What challenges will the communications industry face in 2017?

31 January 2017

Increase in Corporate Reputation and Crisis Roles

Last year saw a number of high-profile corporate crises, and the ability of companies to respond to these in a timely and effective way became vital to maintaining trust. In an age where one wrong Tweet can go viral, companies are assessing their approach to reputation and crisis management, and we expect that a rise in corporate reputation and crisis communications roles will occur throughout the year. Companies will invest more in these teams, as they have bared witness to the damaging effect a poorly handled-response can have on its customers, shareholders and stakeholders. Deloitte’s purchase of crisis and issues specialist Regester Larkin in late 2016 perfectly exemplifies the need to bolster crisis, issue and reputation management offerings.

Emphasized Authenticity

In light of these crises, we predict that global companies will look to encourage authenticity and transparency across their businesses. A rise in internal communications roles may occur, along with an increase in local and regional communications teams, in order to ensure authentic local connections are formed and brand identity is upheld across all audiences.

Political Domination

On a UK-specific note, the continued impact of the Brexit vote will spur growth in public affairs and government relations roles. Companies are eager to understand the changing political landscape that has arisen as a result of the UK’s separation from the EU, Donald Trump’s election and increasingly unpredictable environments across the world, and it will be in the hands of trusted political and communications professionals to make sense of this.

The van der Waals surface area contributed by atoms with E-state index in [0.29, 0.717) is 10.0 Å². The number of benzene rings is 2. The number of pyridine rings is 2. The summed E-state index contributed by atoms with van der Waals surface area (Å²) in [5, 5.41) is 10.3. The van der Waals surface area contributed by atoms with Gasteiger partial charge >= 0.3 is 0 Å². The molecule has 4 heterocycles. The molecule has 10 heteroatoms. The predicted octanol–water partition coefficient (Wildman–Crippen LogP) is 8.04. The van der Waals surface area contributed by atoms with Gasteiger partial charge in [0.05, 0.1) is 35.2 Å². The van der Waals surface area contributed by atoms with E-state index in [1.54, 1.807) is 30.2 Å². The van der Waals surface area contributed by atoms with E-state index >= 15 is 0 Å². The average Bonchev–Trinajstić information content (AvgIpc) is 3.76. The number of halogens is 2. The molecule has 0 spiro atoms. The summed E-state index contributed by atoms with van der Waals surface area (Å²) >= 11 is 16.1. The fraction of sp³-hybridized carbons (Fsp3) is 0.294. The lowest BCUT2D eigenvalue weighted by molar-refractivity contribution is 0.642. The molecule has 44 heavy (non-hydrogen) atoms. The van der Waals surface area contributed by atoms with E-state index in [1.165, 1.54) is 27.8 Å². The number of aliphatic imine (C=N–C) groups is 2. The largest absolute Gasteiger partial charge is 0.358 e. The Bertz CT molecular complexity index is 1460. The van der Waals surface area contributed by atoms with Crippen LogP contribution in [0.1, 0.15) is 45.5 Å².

Digital Specialists

The call for specialists will not, however, be exclusive to the public affairs and political sector. As the communications industry becomes increasingly integrated, we have noticed a surge in the number of digital-specific roles. Companies are looking for people with particular skill-sets, such as SEO and PPC experts, and the constantly evolving nature of social media platforms such as Snapchat and Instagram means that companies need to rapidly respond to digital updates in order to keep a competitive edge. Accenture’s purchase of indie marketing group Karmarama, including PR agency Kaper, demonstrates that large-scale businesses are widening their digital services.

Data Driven

The unpredictability of 2016 will manifest in the call for data driven, highly strategic communications. As the content marketing and social media markets become saturated, data will provide companies with a competitive edge. It will allow them to understand consumer behaviour more accurately, and quickly understanding and adapting to trends will create more targeted campaigns.  

Rise in Juniors

We also expect that junior and mid-level roles will continue to dominate hiring, though senior roles will start to pick up over the course of 2017. In the previous year, we saw a major boost in the level of entry-level and mid-level communications roles available, which we believe to be a reflection of the positive post-recession market.

If you would like to discuss any of the above, or the communications market in general, give us a call on 020 7009 3500 or drop an email to info@jflrecruit.com